8 Food Pairings, Best Enjoyed Together

Jessica Migala
by Jessica Migala
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8 Food Pairings, Best Enjoyed Together

Like people, some foods are just made for each other. We’re not just talking about the classic duo of peanut butter and jelly. Some foods (and spices) actually enhance the health benefits of your meal when eaten together.

Here are the perfect pairs that complement each other and are best together. Bonus: They’re delicious, too.

EGGS AND SALAD

Your go-to protein topping for meal-worthy salads might be chicken or tuna, but make sure eggs are in the rotation, too. Better yet, order a cobb salad, says Maggie Michalczyk, RD. “The fat found in the egg yolk helps your body better absorb fat-soluble vitamins found in veggies, like greens, tomatoes and carrots,” she says, something that’s supported by research in The American Journal of Clinical Nutrition.

Food Pairings, Best Enjoyed Together

OATS AND WATER 

There are a lot of fantastic health benefits oats bring to the table including heart-healthy carbs and filling, gut-friendly fiber. Rather than choosing an oat cereal or bread, go for oatmeal made with water (for zero added calories). When oats are combined with hot water, its beta glucan fiber becomes gel-like, which slows down digestion, helping prevent overeating later. (Combining oats with milk also works if you’re looking for more protein). Compared to eating a cold oat-based cereal, people who ate oatmeal made with water experienced a reduction in appetite that helped people eat 85 calories less at lunch, according to research in the Journal of the American College of Nutrition.

CELERY AND PEANUT BUTTER

This childhood staple should be enjoyed in adulthood, too. “It’s a stellar snack combination since it combines carbs and protein, which improves satiation and combats energy crashes,” says Gabrielle McGrath, RD. In particular, celery is low in calories and its high water content helps keep you full, longer.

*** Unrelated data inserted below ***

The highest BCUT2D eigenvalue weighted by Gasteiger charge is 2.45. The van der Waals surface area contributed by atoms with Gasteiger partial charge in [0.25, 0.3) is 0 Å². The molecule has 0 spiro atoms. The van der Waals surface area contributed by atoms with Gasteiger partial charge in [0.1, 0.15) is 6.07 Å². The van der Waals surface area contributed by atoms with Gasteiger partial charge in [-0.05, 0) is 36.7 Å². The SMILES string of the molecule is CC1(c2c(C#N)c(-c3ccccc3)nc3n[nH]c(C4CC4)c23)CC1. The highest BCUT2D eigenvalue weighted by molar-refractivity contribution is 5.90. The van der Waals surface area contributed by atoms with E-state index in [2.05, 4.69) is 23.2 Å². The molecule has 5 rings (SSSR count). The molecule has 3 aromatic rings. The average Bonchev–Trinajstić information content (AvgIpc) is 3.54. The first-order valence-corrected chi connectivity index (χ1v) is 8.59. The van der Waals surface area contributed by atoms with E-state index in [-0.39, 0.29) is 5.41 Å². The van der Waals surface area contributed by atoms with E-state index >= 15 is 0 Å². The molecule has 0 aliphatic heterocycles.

Food Pairings, Best Enjoyed Together

WALNUTS AND APPLES

Walnuts contain a combination of key nutrients including plant-based protein, fiber and healthy fats, such as omega-3s,” says Michalczyk. Apples pack in even more fiber: 5 grams per medium fruit. Together, they make for a super filling snack, she says.

MUSHROOMS AND OLIVE OIL

Many mushrooms are rich in vitamin D, a nutrient that’s vital for bone growth and repair and helps reduce inflammation. Because vitamin D is another fat-soluble vitamin, it’s better absorbed in the gut in the presence of fat, but mushrooms are naturally fat-free. Thus, to get the most nutrients, cook them in a healthy fat like olive oil.

TOMATOES AND AVOCADOS

Tomatoes are rich in carotenoids including alpha-carotene and lutein, two powerful disease-fighting antioxidants. In a study that looked at combining salad (another source of lutein and alpha-carotene) along with canola oil, soybean oil, or butter, using higher amounts of fat best helped people absorb these compounds — and using monounsaturated fatty acids (MUFAs) further enhanced that effect. Avocado is a good source of these MUFAs, giving you further reason to add a few slices of tomatoes atop your avocado toast.

Food Pairings, Best Enjoyed Together

TURMERIC AND BLACK PEPPER

Turmeric has a reputation as a superfood because of its curcumin, which helps fight inflammation and supports weight-loss. Research shows a compound found in black pepper, called piperine boosts absorption of curcumin. “Wherever turmeric goes, black pepper should, too,” says Michalczyk. “Add these two ingredients to dressings, seasonings, soups and even lattes,” she says.

DARK CHOCOLATE AND STRAWBERRIES

Chocolate-covered strawberries may be a thing of romance, but the duo has hidden health benefits. Consuming one ounce of 70% dark chocolate provides about 3 mg of iron. However, iron from plant sources isn’t as readily absorbed compared to iron from animal foods. The trick: pairing it with vitamin C. And just one strawberry provides 10 mg of C, or 11% of your daily need. Talk about a perfect dessert.

Discover hundreds of healthy recipes — from high protein to low carb — via “Recipe Discovery” in the MyFitnessPal app.

About the Author

Jessica Migala
Jessica Migala

Jessica Migala is a health and fitness freelancer based in the Chicago suburbs. She spends her days writing with her beagle mix by her side and her free time with her two young sons. Jessica also writes for O, The Oprah magazine, Woman’s Day, Real Simple and others. Find her at jessicamigala.com.

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